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Christian Music - Reviews, News, Interviews

Make It Glorious

  • reviewed by Russ Breimeier Copyright Christianity Today International
  • 2004 1 Feb
Make It Glorious
Sounds like … Steven Curtis Chapman's pop crossed with Dave Matthews Band's or Israel Houghton & New Breed's musicianship, performing Hillsong Australia styled worshipAt a glance … Make It Glorious is nicely balanced stylistically for an effective worship experience punctuated with impressive musical skillsTrack ListingPrepare Ye the WayMake It GloriousJesus We Celebrate Your FameHeavenly TouchThank You for Loving MeJust WorshipThis God He Is Our GodI'm Not AshamedLord I Run to YouDwelling PlaceHallelujah What a SaviorYour Word Will Be the Last Word

Start with Steven Curtis Chapman's vocal style, and jazz up his guitar skills considerably. Shift the songwriting focus to pure worship reminiscent of Hillsong Australia and Israel Houghton. Then back him up with a praise band worthy of New Breed or Dave Matthews Band. That's as best as I can describe Tommy Walker's gift for music ministry. Combining a love of musical excellence, church history, contemporary worship, and world outreach, Walker has toured much of the world.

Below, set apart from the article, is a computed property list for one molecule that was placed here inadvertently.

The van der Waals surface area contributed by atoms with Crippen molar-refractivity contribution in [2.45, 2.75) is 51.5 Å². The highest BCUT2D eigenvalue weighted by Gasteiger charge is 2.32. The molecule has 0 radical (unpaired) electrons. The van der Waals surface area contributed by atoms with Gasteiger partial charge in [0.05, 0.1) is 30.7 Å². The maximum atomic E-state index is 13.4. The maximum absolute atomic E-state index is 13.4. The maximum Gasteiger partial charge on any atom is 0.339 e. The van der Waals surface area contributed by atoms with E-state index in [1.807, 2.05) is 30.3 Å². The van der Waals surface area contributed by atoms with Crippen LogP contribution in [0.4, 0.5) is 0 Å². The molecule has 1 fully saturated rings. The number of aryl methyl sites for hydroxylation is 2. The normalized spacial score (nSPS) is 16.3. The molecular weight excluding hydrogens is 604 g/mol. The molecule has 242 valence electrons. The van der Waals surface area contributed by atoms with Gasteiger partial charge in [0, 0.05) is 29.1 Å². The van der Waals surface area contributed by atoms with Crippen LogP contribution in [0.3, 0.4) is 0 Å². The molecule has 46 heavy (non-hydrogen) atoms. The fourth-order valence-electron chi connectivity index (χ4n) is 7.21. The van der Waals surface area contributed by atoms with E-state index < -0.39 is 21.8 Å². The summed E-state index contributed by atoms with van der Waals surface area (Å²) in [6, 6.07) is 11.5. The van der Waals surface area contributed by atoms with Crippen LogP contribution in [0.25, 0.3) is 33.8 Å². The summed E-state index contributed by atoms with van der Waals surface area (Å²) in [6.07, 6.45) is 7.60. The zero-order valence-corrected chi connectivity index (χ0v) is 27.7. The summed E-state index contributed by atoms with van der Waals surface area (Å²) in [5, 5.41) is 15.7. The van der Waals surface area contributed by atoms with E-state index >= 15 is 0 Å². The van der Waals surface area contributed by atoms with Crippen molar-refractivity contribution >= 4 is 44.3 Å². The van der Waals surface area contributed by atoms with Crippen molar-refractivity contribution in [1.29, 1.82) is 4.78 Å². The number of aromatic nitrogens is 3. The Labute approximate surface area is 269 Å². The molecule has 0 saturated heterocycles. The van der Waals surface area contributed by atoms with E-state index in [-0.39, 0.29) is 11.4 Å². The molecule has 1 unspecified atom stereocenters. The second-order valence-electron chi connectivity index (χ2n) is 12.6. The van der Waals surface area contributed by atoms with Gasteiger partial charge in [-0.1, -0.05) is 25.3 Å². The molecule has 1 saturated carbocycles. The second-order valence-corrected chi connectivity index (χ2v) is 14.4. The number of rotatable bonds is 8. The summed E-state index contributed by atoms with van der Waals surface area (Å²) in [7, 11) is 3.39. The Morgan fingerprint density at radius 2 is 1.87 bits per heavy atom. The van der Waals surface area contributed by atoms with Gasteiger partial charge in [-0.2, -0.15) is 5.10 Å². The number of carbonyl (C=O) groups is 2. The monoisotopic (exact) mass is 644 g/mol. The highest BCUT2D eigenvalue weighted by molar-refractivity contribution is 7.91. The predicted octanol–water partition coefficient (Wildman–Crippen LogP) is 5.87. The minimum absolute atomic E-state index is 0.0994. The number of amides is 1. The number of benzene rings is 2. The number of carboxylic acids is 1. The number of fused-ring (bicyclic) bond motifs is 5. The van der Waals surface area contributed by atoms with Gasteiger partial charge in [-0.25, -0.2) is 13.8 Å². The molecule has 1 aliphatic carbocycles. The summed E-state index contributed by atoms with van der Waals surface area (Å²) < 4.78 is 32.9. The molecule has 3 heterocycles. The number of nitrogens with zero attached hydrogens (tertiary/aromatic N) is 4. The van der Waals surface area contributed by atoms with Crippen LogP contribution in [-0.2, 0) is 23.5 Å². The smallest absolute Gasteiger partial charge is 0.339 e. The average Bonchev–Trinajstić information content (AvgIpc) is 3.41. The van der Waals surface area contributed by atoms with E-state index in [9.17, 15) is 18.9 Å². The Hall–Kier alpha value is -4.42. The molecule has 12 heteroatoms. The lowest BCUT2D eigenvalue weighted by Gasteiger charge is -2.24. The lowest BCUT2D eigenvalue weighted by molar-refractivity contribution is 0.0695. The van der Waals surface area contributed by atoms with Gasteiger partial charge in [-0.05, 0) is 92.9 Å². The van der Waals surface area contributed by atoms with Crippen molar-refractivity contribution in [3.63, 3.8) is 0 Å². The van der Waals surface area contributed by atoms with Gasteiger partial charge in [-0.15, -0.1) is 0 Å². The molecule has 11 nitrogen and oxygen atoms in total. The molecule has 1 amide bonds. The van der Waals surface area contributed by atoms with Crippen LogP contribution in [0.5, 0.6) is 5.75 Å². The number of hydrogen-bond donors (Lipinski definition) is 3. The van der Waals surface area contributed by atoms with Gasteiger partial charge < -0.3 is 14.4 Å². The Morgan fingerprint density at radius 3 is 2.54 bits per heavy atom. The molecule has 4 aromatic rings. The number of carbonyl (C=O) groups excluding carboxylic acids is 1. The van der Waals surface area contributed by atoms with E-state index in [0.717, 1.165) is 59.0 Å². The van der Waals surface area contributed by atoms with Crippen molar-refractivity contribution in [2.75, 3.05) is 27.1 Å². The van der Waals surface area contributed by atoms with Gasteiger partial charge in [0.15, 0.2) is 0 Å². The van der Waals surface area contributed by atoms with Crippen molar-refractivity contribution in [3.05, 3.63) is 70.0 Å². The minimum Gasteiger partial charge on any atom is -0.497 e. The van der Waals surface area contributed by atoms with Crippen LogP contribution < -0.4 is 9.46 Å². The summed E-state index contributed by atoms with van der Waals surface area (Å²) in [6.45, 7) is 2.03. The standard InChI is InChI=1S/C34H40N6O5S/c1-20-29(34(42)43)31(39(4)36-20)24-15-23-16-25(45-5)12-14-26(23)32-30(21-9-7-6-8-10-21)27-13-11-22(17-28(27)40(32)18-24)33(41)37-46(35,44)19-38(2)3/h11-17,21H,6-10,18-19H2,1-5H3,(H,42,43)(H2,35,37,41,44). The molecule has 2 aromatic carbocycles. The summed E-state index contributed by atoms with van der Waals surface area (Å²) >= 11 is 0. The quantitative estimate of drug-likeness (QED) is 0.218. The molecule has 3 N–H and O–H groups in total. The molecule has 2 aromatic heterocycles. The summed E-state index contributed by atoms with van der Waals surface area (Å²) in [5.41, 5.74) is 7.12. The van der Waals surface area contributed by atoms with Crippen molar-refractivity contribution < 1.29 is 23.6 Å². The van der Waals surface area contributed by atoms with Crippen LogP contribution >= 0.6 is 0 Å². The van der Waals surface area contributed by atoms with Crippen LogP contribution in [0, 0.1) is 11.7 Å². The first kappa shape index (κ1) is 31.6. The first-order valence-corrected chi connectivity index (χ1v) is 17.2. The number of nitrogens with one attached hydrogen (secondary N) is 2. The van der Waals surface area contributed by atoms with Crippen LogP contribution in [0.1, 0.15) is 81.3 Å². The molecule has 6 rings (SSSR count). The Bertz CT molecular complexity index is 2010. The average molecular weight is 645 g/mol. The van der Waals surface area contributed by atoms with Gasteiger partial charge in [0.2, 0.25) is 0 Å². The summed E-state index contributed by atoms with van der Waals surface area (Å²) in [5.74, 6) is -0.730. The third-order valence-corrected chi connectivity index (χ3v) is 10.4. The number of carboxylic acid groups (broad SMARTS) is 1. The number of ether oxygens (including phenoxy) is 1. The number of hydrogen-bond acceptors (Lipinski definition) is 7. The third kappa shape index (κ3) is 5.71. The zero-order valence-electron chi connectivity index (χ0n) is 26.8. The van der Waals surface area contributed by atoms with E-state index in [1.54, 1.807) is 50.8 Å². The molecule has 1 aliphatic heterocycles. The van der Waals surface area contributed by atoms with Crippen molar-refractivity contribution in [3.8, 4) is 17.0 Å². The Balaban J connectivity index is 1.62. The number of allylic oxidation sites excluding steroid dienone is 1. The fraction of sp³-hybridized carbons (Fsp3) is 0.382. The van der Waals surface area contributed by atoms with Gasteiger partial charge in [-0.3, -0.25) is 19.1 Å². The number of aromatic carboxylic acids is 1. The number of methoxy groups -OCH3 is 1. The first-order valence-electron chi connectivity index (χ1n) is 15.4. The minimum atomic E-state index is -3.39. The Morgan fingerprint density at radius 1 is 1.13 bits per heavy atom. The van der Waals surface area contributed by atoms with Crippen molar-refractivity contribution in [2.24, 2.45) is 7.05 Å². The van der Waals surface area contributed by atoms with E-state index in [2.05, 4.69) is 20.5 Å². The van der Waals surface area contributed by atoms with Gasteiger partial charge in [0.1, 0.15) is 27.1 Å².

Make It Glorious was recorded live at Regent University with a 50-member choir. The album is more proof that live worship recordings typically capture the energy of worship better than in the studio. Walker's 2002 studio effort, There Is a Rock, had the musicianship, but lacked the excitement. This new disc has more in common with 2001's Never Gonna Stop live album.

Walker varies his music well. Rather than getting stuck in a glut of soggy worship ballads, he mixes it up with dramatic pop, intimate ballads, funky rock, and more. Highlights include the buoyant "Make It Glorious," the popular "Prepare Ye the Way," and the stirring, hymn-like "Jesus We Celebrate Your Fame," with a guitar solo worthy of Brian May (Queen). "Heavenly Touch" is equally effective (inspired by the healing of Walker's mother), while "Just Worship" offers a more soulful approach. There's even some African soca/juju underlying "I'm Not Ashamed," inspired by a recent missions trip.

The songs, straddling the fence between formulaic and inspired, aren't dramatically different from typical worship albums. It's the quality of the musicianship and the enthusiasm of the worshippers that make this disc glorious and such a blessing.